Brawl in Cell Block 99 Review
Bradley Thomas (Vince Vaughn) has recently been fired from his job. He goes home to find that his wife Lauren (Jennifer Carpenter) has been seeing someone else and while he does end up destroying his wife's car in a fit of rage, he ends up forgiving her and pledges to contribute more to the family. Bradley becomes a drug courier, but when a deal with another mob boss goes south, Bradley ends up in jail. Once there, he receives a visit from an intimidating older gentleman who reveals that he has kidnapped Lauren and Bradley must fight his way to a specific person to save her.
Brawl in Cell Block 99 has been compared to grindhouse films and B-movies of the 1970s: this film is dirty and violent. It has men’s heads being grated away by a rough concrete floor, broken bones, eyes gouged out and one of the most disgusting toilets in cinematic history. It is a film that seemingly has one purpose, to purvey the kind of base entertainment that you find only in the grimmest of midnight movies. However, that would just be a surface read of the film.
While Brawl in Cell Block 99 does revel in the grindhouse aesthetic of blood and other bodily fluids going where they really shouldn't, there are a few things that mark it out as an odd beast, to say the least. For one it stars Vince Vaughn, a predominantly comedic actor, in the lead role. Vaughn has been one of the main focusses in other critics' reviews of the film, his intimidating stature and barely contained rage powers the film's story and action leading to the most brutal prison brawls this side of Bronson. It marks a stark return for an actor who until now, and perhaps last year's Hacksaw Ridge, languished in below average comedies. Now we get to see his true range and I, for one, look forward to seeing him in more things like this. His braggadocio quips and quiet fury is backed up by solid performances from Dexter’s Jennifer Carpenter, and Udo Kier.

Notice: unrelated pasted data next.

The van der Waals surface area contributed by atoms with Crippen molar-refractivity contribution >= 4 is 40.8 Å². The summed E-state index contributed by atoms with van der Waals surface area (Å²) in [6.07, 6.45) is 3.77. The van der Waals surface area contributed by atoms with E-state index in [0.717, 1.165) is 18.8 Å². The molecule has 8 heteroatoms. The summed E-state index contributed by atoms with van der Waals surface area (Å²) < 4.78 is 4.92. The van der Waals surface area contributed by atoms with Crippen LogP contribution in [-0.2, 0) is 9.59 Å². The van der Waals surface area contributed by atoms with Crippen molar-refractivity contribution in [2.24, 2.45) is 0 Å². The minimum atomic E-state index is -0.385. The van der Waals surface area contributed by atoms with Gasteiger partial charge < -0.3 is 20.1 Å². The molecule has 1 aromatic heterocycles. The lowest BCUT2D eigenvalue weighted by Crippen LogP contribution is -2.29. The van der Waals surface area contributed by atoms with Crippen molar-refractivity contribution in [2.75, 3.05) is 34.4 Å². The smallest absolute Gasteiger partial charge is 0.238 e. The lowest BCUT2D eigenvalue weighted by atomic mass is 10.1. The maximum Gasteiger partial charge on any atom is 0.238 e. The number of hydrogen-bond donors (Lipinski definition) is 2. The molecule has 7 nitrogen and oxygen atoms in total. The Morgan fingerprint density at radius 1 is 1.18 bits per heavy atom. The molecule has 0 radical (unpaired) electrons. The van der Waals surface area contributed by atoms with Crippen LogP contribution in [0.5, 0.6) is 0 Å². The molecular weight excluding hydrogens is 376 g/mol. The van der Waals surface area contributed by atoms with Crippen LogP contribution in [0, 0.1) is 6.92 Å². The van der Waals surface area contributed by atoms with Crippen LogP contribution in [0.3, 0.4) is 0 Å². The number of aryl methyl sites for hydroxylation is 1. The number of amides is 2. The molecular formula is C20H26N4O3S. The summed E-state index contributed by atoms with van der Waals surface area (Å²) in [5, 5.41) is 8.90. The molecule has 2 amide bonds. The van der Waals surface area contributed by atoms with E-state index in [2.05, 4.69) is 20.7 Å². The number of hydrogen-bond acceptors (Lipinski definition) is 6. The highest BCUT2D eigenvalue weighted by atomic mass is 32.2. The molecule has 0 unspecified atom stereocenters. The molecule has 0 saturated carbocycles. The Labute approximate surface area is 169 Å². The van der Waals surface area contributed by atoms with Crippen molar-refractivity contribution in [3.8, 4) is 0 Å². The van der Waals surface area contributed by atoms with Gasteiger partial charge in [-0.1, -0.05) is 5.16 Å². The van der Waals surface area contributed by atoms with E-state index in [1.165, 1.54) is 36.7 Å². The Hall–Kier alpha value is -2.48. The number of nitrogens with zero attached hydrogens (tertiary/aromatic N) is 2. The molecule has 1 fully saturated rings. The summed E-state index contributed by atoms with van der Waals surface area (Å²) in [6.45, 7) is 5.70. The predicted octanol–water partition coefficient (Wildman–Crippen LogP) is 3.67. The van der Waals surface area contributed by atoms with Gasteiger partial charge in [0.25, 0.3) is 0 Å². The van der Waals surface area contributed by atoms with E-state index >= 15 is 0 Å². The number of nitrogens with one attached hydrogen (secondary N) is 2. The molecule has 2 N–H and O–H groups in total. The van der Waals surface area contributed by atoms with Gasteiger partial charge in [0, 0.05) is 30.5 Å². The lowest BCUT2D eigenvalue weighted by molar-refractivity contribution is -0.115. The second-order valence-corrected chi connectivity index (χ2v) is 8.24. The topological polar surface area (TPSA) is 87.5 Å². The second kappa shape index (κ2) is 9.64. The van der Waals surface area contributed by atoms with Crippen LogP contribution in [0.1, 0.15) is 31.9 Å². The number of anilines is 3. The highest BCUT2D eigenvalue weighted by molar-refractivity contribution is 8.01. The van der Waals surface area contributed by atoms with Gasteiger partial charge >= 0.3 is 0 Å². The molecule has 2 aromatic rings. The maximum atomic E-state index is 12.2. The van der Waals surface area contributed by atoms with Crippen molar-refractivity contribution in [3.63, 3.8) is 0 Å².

Similarly, the film has a certain artfulness that is rarely seen in these homages to the exploitation genre. It takes its time in all things, with the set-up and it is around the 90-minute mark before we get to the titular Cell Block 99. This allows for periods of silence between the brutal violence while Bradley contemplates his situation, mercilessly beats on a car, and eats his dinner. We have time to connect with him and his family, his situation and his fight. Similarly, the film uses long takes, accentuating the quiet and the violent, even in the fights, and does not shy away from the brutality of our main character. In these moments we see both sides of Bradley and are asked to align ourselves with him in all his monstrous humanity.
The film certainly has fun with its premise; it not only has a great central performance but there is a depth in the movie that may not be in other films of its ilk, and something that prevents absolute enjoyment. This takes place as Bradley is transferred into Red Leaf, the horrifying prison within a prison that resembles a dungeon that Vincent Price might have frequented rather than a criminal correction facility, or maybe it happens when Udo Kier makes an appearance as a quietly intimidating go-between for the impossibly powerful drug baron Bradley betrayed. It is a dramatic tonal shift and the film seemingly changes gears so quickly after the slow set-up that you are likely to get whiplash.
While it was a problem for me, if you can keep up with the swift u-turn this won't damage your enjoyment of the film. For me, after the entry into Red Leaf the film lost that certain depth that previous scenes had and all that is left is some over the top violence with nothing to commend it above "dude that guy’s head exploded" moments. If you have a liking for the more junky variety of movie, I know I personally do, then Brawl in Cell Block 99 has what you need and more. It has a surprise turn from a lead actor that many thought over the hill, the courage to take its time and a premise that starts strong. While the third act may put a lot of people out, it is still a strong film that demands a watch.